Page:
Deepwater fish being pushed to the edge of extinction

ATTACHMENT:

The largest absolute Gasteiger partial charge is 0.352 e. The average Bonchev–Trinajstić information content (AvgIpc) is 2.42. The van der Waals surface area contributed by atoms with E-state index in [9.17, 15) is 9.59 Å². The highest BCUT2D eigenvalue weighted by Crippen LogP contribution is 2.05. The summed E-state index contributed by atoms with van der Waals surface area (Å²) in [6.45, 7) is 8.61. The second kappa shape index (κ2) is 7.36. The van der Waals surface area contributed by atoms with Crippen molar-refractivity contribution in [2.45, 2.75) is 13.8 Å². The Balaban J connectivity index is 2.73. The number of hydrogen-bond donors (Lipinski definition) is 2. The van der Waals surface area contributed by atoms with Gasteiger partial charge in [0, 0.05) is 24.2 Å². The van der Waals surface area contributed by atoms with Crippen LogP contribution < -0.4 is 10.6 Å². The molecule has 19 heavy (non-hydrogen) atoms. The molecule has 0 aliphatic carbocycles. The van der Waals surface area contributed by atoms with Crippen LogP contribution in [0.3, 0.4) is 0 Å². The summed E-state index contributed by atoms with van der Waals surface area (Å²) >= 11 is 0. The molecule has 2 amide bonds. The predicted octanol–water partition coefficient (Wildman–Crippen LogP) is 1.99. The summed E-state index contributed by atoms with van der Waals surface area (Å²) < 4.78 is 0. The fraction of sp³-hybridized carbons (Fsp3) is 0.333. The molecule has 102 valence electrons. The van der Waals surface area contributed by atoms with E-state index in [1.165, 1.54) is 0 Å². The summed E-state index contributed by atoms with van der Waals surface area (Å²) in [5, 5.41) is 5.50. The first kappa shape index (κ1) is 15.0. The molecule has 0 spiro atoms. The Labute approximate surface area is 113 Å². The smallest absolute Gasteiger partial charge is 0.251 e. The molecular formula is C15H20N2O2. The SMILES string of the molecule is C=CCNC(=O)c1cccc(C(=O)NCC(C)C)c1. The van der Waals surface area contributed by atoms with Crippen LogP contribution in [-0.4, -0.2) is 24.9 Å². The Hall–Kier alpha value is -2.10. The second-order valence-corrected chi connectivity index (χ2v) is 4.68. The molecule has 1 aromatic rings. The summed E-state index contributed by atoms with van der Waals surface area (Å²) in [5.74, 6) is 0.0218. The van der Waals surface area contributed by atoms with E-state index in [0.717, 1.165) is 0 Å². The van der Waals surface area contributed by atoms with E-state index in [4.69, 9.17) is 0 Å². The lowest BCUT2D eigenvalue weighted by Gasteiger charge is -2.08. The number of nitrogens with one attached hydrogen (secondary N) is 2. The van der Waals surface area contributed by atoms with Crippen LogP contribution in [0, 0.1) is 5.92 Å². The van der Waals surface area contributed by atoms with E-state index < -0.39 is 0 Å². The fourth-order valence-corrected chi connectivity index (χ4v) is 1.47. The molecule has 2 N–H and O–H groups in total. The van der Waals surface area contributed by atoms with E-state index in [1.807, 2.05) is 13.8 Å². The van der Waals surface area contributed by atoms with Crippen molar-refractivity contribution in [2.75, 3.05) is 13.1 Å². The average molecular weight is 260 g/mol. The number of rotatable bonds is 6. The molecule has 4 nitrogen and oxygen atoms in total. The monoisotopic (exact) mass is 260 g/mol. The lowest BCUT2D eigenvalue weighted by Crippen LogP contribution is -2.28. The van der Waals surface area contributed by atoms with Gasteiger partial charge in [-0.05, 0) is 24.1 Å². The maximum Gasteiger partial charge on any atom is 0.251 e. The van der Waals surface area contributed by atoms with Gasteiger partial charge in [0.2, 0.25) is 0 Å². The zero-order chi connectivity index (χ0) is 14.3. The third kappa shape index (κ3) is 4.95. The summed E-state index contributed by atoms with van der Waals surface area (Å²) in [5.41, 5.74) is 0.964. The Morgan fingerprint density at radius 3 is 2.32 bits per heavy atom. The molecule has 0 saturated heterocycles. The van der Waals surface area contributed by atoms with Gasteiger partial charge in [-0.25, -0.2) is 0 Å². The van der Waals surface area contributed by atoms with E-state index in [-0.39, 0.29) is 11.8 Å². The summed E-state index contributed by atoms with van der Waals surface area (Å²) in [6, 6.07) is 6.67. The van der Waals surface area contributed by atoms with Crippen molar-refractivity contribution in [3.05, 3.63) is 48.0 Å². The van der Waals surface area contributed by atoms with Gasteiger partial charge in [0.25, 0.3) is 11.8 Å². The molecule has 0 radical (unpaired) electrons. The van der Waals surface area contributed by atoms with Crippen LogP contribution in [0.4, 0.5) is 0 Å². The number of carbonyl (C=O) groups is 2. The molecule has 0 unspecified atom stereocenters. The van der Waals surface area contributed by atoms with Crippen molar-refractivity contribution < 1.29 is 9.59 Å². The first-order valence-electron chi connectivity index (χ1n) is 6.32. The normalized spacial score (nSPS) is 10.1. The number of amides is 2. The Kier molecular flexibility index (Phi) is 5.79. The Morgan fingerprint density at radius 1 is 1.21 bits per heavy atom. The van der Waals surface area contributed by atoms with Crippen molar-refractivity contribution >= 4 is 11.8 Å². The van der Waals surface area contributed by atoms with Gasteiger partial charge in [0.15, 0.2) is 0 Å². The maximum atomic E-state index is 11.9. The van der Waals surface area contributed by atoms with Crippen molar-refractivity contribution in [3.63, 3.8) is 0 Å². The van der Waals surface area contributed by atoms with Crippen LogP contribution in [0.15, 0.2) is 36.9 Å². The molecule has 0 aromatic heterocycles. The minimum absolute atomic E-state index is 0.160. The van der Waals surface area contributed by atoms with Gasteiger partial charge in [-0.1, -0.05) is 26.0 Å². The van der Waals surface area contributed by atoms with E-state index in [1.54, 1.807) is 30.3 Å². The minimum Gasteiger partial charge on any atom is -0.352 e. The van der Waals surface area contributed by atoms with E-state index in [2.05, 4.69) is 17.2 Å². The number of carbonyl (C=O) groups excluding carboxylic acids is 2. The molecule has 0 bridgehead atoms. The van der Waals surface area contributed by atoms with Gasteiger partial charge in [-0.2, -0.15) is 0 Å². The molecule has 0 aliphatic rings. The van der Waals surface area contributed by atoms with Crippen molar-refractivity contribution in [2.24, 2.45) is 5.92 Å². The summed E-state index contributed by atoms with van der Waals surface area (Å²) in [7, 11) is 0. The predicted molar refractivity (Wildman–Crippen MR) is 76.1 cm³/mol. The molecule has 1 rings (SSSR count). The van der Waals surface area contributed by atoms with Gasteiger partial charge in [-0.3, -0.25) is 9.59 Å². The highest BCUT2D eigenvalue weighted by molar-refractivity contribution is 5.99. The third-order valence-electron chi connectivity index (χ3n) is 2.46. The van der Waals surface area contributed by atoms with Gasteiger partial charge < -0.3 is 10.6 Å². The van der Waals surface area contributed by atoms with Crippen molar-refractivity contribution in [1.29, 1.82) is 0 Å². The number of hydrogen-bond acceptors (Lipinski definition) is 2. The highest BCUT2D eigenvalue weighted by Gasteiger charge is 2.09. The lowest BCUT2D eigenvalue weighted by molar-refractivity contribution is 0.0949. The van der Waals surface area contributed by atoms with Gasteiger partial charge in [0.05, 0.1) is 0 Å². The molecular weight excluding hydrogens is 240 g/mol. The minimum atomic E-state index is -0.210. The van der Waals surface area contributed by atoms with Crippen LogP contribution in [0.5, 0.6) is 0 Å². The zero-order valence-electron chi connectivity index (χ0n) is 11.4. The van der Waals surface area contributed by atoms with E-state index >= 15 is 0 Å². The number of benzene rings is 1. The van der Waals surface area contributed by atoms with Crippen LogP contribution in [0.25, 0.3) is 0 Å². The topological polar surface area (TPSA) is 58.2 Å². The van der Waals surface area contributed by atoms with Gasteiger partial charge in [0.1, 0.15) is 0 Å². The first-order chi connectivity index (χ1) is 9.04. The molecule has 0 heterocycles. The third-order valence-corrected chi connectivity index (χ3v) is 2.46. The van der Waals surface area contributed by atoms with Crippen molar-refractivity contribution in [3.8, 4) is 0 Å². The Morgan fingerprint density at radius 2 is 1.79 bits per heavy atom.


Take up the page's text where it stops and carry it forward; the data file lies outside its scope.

Key species of deep-sea fish are nearing extinction, having declined by up to 98 percent in the past few decades. In a new study in the journal Nature, three researchers analyzed catches of five deepwater species from the northwest Atlantic, off the Canadian coast — each seldom harvested prior to the 1970s. They found that populations of all five had fallen precipitously, qualifying them as critically endangered under commonly accepted international standards. Similar trends have been seen in European waters. Much of the blame is being put on commercial trawlers, which in the last two decades have increasingly gone after deep-sea species. Said study coauthor Jennifer Devine, “One step that should be enacted is the protection of deep-sea habitats.” Conservationists worry that because deepwater fish typically live long lives, and can take up to 25 years to sexually mature, overfishing can wipe them out in a single generation.